The province has funded research to determine grizzly population, but surveys, relying heavily on DNA, are not complete
CLARESHOLM, Alta. — Bear-proof bin doors, electric fencing and regional containers to store dead livestock have reduced landowners’ problems in southern Alberta related to unwelcome visits and damage from grizzly bears, wolves and other large carnivores.
The Communities and Carnivores program, organized through the Waterton Biosphere Reserve, has statistics on reported problems in four municipalities: Cardston County and the municipal districts of Willow Creek, Pincher Creek and Ranchland. They indicate that program efforts to assist ranchers and other landowners in bear-proofing property are gradually paying off.
However, numbers for livestock kills related to predation by large carnivores has risen over the past number of years.
Jeff Bectell, Cardston-area rancher and co-ordinator of the Communities and Carnivores program on behalf of the biosphere reserve, said he hopes the next batch of statistics will show improvement.
“The trend line is still upwards, but the last three years, there might be a break in the data. We might have started to see a downward trend,” he said after a Feb. 28 meeting in Claresholm.
Many ranchers at the meeting said they had lost livestock to predators. Wolves, cougars and grizzly bears are the most common culprits, although most of the talk centered on Ursus arctos horribilis, the mighty grizzly.
Several wondered aloud if the increase in grizzly kills of livestock was a result of an increase in bear numbers. The province has funded research in attempts to determine the grizzly population but surveys, relying heavily on DNA collection and analysis, are not complete.
“More bears in theory will lead to more predation,” said Bectell, but that’s not necessarily the whole story.
“Any number of factors, the winter that we have, what it’s like when the bears emerge from hibernation, what’s available for food — all those things can affect what happens in a year.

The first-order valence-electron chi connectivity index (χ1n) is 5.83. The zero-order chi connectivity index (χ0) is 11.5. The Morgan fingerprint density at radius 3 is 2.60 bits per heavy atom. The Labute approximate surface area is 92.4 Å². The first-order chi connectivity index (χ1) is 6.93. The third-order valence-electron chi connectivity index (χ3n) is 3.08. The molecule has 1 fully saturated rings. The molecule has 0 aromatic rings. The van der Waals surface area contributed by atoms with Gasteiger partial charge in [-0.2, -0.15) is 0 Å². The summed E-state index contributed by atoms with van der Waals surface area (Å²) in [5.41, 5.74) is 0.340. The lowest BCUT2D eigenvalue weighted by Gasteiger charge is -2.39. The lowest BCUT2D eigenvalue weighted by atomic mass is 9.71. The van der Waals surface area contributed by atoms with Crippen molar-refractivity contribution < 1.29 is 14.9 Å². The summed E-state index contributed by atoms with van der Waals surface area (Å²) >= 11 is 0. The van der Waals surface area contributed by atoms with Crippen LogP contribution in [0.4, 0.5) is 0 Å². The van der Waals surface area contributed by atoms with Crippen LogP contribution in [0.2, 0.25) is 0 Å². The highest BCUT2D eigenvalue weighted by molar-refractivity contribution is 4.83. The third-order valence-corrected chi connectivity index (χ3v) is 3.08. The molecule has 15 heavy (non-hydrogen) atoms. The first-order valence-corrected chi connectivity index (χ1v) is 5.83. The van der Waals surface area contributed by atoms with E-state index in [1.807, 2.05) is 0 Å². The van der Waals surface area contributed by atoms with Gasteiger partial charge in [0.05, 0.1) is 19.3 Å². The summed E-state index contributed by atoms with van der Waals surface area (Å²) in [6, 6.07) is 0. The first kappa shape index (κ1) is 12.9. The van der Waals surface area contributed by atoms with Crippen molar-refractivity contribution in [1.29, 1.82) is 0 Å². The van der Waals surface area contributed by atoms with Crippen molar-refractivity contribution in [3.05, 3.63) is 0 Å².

“People ask how many bears we can sustain. I would say, when we do projects that decrease conflict, the number of bears that we could have, without conflict, is higher. And when we don’t do projects, to have that same number of bears is a problem.”
Mark Heckbert, provincial wildlife conflict specialist with Alberta Fish and Wildlife, said there were 72 livestock compensation claims in 2018 resulting from grizzly bears, 11 from black bears and another eight in which the type of bear was not determined. Wolves were responsible for 129 dead livestock claims last year and cougars for 72.
It has been illegal to kill grizzlies in Alberta since 2006. The bears were designated as threatened in 2010 under Alberta’s wildlife act and in 2012 the western Canadian grizzly population was federally designated as a species of special concern.
Bear conflict biologist Jay Honeyman of Alberta Environment and Parks said grizzly bears are increasing their range eastward and more are being seen in areas outside the provincially designated recovery zone.
The province is divided into seven bear management areas (BMAs) with areas five and six comprising southwestern Alberta west and south of Calgary. The goal in the bear recovery zone is to see establishment of a sustainable population based on habitat and mortality rates.
Honeyman said grizzly populations in BMA five, the area from the Trans-Canada Highway south to Highway 3, has “a stable population of grizzly bears and some would say even likely increasing,” based on results from three DNA inventories.
He said grizzly numbers in both BMA five and six (the zone south of Highway 3 to the U.S. border)are above levels where they would be considered threatened and the population appears stable.
However, that means systems should be put in place to ensure bears and people can co-exist, and that isn’t easy.
Bectell said that’s where the Carnivore Working Group can help, although it can’t solve all the issues related to predators. The actions of even a single bear with a big taste for livestock can skew the numbers.
“Projects alone cannot solve all of the problems. We need good compensation and wildlife management,” he said.
“It has to do with population numbers, it has to do with projects, it has to do with management. Because a lot can happen when there’s a problem bear and a lot of improvement can happen when the problem bear gets removed.
“So all of those things are part of the success, they’ve all got to be part of it.”
Bectell added that ranchers’ efforts to mitigate bear damage and predation gives them “a leg to stand on” when it comes to getting compensation after predators circumvent their efforts.
“When we do what we can, we can say we’ve tried it, we’re doing it, we still have a problem. What now? Doing this stuff … it gives us credibility in the outside-of-ag world.”